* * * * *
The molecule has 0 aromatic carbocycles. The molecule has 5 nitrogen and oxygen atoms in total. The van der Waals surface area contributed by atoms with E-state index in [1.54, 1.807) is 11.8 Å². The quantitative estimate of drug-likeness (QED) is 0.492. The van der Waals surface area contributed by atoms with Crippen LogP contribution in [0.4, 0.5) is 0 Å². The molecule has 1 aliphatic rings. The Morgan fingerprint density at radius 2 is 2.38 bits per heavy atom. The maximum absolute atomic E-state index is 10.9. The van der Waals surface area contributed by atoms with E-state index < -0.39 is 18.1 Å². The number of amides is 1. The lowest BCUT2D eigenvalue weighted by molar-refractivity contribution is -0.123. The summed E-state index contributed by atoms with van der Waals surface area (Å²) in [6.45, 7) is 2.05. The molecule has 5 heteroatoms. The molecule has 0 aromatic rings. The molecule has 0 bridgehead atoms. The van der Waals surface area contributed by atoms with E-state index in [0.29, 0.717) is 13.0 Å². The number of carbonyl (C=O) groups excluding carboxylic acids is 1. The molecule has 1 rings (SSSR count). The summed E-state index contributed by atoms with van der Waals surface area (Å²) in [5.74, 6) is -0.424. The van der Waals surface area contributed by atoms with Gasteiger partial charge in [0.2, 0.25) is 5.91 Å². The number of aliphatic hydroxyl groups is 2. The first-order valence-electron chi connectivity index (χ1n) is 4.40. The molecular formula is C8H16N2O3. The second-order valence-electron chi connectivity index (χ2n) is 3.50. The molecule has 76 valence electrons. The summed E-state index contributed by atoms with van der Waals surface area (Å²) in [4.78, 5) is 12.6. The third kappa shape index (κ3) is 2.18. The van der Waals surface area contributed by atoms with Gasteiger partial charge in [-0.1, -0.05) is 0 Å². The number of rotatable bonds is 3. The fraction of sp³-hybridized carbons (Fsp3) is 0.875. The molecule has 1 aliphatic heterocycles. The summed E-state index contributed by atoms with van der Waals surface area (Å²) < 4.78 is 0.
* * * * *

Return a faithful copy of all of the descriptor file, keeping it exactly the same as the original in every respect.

The molecule has 0 aromatic carbocycles. The molecule has 5 nitrogen and oxygen atoms in total. The van der Waals surface area contributed by atoms with E-state index in [1.54, 1.807) is 11.8 Å². The quantitative estimate of drug-likeness (QED) is 0.492. The van der Waals surface area contributed by atoms with Crippen LogP contribution in [0.4, 0.5) is 0 Å². The molecule has 1 aliphatic rings. The Morgan fingerprint density at radius 2 is 2.38 bits per heavy atom. The maximum absolute atomic E-state index is 10.9. The van der Waals surface area contributed by atoms with E-state index < -0.39 is 18.1 Å². The number of amides is 1. The lowest BCUT2D eigenvalue weighted by molar-refractivity contribution is -0.123. The summed E-state index contributed by atoms with van der Waals surface area (Å²) in [6.45, 7) is 2.05. The molecule has 5 heteroatoms. The molecule has 0 aromatic rings. The molecule has 0 bridgehead atoms. The van der Waals surface area contributed by atoms with E-state index in [0.29, 0.717) is 13.0 Å². The number of carbonyl (C=O) groups excluding carboxylic acids is 1. The molecule has 1 rings (SSSR count). The summed E-state index contributed by atoms with van der Waals surface area (Å²) in [5.74, 6) is -0.424. The van der Waals surface area contributed by atoms with Gasteiger partial charge in [0.2, 0.25) is 5.91 Å². The number of aliphatic hydroxyl groups is 2. The first-order valence-electron chi connectivity index (χ1n) is 4.40. The molecular formula is C8H16N2O3. The second-order valence-electron chi connectivity index (χ2n) is 3.50. The molecule has 76 valence electrons. The summed E-state index contributed by atoms with van der Waals surface area (Å²) in [4.78, 5) is 12.6. The third kappa shape index (κ3) is 2.18. The van der Waals surface area contributed by atoms with Gasteiger partial charge in [-0.1, -0.05) is 0 Å². The number of rotatable bonds is 3. The fraction of sp³-hybridized carbons (Fsp3) is 0.875. The molecule has 1 aliphatic heterocycles. The summed E-state index contributed by atoms with van der Waals surface area (Å²) < 4.78 is 0.